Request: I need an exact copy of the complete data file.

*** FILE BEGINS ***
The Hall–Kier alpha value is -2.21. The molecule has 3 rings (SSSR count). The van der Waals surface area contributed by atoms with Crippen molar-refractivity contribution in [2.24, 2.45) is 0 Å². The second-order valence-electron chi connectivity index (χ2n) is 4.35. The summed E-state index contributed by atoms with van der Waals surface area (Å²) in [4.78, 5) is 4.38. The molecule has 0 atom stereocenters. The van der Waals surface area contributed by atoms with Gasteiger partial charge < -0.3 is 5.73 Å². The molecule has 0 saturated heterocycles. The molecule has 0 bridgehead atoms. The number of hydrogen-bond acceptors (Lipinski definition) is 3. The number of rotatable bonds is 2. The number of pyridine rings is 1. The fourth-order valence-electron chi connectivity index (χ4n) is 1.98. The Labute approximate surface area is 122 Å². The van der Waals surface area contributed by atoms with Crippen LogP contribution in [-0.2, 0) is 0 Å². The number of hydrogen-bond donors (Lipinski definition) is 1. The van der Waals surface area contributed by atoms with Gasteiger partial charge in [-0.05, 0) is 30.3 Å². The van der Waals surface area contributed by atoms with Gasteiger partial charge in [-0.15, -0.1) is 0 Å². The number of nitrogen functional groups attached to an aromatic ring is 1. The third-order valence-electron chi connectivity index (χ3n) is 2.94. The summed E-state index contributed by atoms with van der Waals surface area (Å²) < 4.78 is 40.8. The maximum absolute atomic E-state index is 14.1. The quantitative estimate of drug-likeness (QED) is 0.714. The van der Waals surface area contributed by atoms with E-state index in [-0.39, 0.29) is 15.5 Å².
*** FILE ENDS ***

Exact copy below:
The Hall–Kier alpha value is -2.21. The molecule has 3 rings (SSSR count). The van der Waals surface area contributed by atoms with Crippen molar-refractivity contribution in [2.24, 2.45) is 0 Å². The second-order valence-electron chi connectivity index (χ2n) is 4.35. The summed E-state index contributed by atoms with van der Waals surface area (Å²) in [4.78, 5) is 4.38. The molecule has 0 atom stereocenters. The van der Waals surface area contributed by atoms with Gasteiger partial charge < -0.3 is 5.73 Å². The molecule has 0 saturated heterocycles. The molecule has 0 bridgehead atoms. The number of hydrogen-bond acceptors (Lipinski definition) is 3. The number of rotatable bonds is 2. The number of pyridine rings is 1. The fourth-order valence-electron chi connectivity index (χ4n) is 1.98. The Labute approximate surface area is 122 Å². The van der Waals surface area contributed by atoms with Crippen LogP contribution in [-0.2, 0) is 0 Å². The number of hydrogen-bond donors (Lipinski definition) is 1. The van der Waals surface area contributed by atoms with Gasteiger partial charge in [-0.05, 0) is 30.3 Å². The van der Waals surface area contributed by atoms with Gasteiger partial charge in [-0.15, -0.1) is 0 Å². The number of nitrogen functional groups attached to an aromatic ring is 1. The third-order valence-electron chi connectivity index (χ3n) is 2.94. The summed E-state index contributed by atoms with van der Waals surface area (Å²) < 4.78 is 40.8. The maximum absolute atomic E-state index is 14.1. The quantitative estimate of drug-likeness (QED) is 0.714. The van der Waals surface area contributed by atoms with E-state index in [-0.39, 0.29) is 15.5 Å².